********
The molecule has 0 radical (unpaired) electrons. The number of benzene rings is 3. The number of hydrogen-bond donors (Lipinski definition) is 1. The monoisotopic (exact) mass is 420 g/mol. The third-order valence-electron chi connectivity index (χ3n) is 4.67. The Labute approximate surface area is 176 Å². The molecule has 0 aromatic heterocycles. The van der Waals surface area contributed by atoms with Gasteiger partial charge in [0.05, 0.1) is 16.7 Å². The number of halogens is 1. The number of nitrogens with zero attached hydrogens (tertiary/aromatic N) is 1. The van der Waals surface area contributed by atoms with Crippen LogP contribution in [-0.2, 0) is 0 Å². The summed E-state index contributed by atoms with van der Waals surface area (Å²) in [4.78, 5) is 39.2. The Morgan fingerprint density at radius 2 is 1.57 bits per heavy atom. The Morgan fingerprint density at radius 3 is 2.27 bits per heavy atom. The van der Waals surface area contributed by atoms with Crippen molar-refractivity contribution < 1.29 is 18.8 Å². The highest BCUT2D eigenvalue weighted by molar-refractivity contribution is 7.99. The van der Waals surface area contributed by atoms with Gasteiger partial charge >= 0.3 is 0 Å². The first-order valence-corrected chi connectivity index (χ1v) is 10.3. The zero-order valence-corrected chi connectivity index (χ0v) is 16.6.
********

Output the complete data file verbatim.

The molecule has 0 radical (unpaired) electrons. The number of benzene rings is 3. The number of hydrogen-bond donors (Lipinski definition) is 1. The monoisotopic (exact) mass is 420 g/mol. The third-order valence-electron chi connectivity index (χ3n) is 4.67. The Labute approximate surface area is 176 Å². The molecule has 0 aromatic heterocycles. The van der Waals surface area contributed by atoms with Gasteiger partial charge in [0.05, 0.1) is 16.7 Å². The number of halogens is 1. The number of nitrogens with zero attached hydrogens (tertiary/aromatic N) is 1. The van der Waals surface area contributed by atoms with Crippen LogP contribution in [-0.2, 0) is 0 Å². The summed E-state index contributed by atoms with van der Waals surface area (Å²) in [4.78, 5) is 39.2. The Morgan fingerprint density at radius 2 is 1.57 bits per heavy atom. The Morgan fingerprint density at radius 3 is 2.27 bits per heavy atom. The van der Waals surface area contributed by atoms with Crippen molar-refractivity contribution < 1.29 is 18.8 Å². The highest BCUT2D eigenvalue weighted by molar-refractivity contribution is 7.99. The van der Waals surface area contributed by atoms with Gasteiger partial charge >= 0.3 is 0 Å². The first-order valence-corrected chi connectivity index (χ1v) is 10.3. The zero-order valence-corrected chi connectivity index (χ0v) is 16.6.